Joachim attended to his children’s education with utmost care, since their future, despite his apparent optimism, filled him with vague apprehensions. He wanted them to have a full education, in order for them, if necessary one day, to be self-sufficient. Aside from equitation and dance, it was his wish that they learned German and English. ‘I’m not talking about Italian; you are Neapolitan and you should know your language.’
He believed that beautiful handwriting and the habit of reading well were necessary complements of education; he also recommended reading a great deal, provided that the choice of books was done cautiously, to avoid causing obstructions to the mind and to do no harm to the education of the heart. Of the arts Joachim recommended drawing and painting to his daughter.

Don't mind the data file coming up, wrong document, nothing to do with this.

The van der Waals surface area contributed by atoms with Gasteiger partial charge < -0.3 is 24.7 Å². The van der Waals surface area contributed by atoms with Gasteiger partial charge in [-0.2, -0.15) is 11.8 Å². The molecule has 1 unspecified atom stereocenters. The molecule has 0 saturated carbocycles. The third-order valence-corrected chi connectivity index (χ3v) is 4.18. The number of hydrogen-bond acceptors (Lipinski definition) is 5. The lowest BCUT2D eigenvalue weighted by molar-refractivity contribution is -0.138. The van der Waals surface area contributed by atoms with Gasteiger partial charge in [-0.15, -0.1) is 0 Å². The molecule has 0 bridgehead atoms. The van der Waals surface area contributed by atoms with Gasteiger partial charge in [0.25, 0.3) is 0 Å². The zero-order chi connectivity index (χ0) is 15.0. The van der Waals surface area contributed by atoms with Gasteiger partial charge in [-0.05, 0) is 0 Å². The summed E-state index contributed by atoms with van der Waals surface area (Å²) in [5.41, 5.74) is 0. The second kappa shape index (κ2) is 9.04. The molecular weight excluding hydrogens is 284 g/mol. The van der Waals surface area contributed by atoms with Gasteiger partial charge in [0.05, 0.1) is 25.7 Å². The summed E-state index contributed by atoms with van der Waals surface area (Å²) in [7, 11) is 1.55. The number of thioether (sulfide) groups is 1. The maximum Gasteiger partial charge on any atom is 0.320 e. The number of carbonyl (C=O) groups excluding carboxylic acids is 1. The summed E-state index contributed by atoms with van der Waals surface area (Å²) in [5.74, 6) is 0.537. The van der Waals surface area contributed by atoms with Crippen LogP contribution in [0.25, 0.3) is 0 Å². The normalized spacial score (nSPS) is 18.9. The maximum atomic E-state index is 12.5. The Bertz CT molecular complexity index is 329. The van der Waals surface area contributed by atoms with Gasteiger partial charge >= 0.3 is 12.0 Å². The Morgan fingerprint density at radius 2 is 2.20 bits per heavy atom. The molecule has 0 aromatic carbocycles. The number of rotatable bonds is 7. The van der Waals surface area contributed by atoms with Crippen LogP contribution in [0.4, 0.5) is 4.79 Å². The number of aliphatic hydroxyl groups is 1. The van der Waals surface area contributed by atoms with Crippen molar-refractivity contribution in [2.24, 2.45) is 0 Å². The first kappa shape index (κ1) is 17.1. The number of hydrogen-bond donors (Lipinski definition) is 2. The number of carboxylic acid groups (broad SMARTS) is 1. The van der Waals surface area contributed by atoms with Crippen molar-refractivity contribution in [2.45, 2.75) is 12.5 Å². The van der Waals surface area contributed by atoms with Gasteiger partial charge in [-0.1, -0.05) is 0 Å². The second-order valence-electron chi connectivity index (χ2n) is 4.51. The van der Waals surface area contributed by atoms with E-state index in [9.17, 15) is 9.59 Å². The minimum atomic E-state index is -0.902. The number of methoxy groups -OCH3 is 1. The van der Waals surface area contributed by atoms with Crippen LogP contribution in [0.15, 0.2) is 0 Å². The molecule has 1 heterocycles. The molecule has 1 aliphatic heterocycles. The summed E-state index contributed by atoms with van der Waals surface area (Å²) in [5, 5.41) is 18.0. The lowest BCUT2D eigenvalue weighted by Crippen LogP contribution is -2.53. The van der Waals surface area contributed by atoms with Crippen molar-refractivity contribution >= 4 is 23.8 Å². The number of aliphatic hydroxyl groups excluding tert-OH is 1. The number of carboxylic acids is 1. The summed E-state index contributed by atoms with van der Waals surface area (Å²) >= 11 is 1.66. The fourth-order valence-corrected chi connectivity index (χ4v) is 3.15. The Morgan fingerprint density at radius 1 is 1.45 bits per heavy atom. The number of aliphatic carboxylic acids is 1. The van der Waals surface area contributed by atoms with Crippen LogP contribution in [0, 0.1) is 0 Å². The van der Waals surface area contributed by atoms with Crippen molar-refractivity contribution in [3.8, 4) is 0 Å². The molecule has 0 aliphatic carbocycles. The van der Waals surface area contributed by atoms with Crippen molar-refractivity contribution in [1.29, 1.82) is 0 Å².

‘The arts awaken the imagination, raise the soul; what sublime talent that can revive on canvas the loved one who is no more, or we miss, to retrace on paper places we have loved.’
Who would recognize at all in this wise counsel the son of the innkeeper of the Bastide Fontonière, the dissolute student of Gahors and Toulouse?
Source: Costanzo Rinaudo, Rivista storica italiana XI, 1894. p.489.